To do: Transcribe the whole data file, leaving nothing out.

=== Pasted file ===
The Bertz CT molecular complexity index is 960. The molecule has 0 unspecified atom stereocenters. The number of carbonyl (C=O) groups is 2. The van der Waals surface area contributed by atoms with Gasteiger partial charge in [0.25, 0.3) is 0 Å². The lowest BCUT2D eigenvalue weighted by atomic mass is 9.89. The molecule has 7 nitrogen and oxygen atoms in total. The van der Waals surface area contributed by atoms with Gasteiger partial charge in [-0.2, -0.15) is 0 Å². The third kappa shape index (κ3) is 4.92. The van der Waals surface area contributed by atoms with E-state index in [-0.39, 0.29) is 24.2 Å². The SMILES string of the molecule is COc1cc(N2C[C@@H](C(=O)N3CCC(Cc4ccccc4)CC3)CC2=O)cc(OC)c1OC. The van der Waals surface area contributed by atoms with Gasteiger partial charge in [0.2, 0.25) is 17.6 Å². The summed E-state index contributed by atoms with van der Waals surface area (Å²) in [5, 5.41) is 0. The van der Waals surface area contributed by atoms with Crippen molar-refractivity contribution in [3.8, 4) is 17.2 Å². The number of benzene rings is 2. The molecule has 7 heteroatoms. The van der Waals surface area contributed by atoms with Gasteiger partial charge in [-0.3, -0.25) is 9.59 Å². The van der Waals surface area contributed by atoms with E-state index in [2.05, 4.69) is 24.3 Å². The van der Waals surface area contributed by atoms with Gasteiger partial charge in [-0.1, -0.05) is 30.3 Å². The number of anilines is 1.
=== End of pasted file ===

The Bertz CT molecular complexity index is 960. The molecule has 0 unspecified atom stereocenters. The number of carbonyl (C=O) groups is 2. The van der Waals surface area contributed by atoms with Gasteiger partial charge in [0.25, 0.3) is 0 Å². The lowest BCUT2D eigenvalue weighted by atomic mass is 9.89. The molecule has 7 nitrogen and oxygen atoms in total. The van der Waals surface area contributed by atoms with Gasteiger partial charge in [-0.2, -0.15) is 0 Å². The third kappa shape index (κ3) is 4.92. The van der Waals surface area contributed by atoms with E-state index in [-0.39, 0.29) is 24.2 Å². The SMILES string of the molecule is COc1cc(N2C[C@@H](C(=O)N3CCC(Cc4ccccc4)CC3)CC2=O)cc(OC)c1OC. The van der Waals surface area contributed by atoms with Gasteiger partial charge in [0.2, 0.25) is 17.6 Å². The summed E-state index contributed by atoms with van der Waals surface area (Å²) in [5, 5.41) is 0. The van der Waals surface area contributed by atoms with Crippen molar-refractivity contribution in [3.8, 4) is 17.2 Å². The number of benzene rings is 2. The molecule has 7 heteroatoms. The van der Waals surface area contributed by atoms with Gasteiger partial charge in [-0.3, -0.25) is 9.59 Å². The van der Waals surface area contributed by atoms with E-state index in [2.05, 4.69) is 24.3 Å². The van der Waals surface area contributed by atoms with Gasteiger partial charge in [-0.1, -0.05) is 30.3 Å². The number of anilines is 1.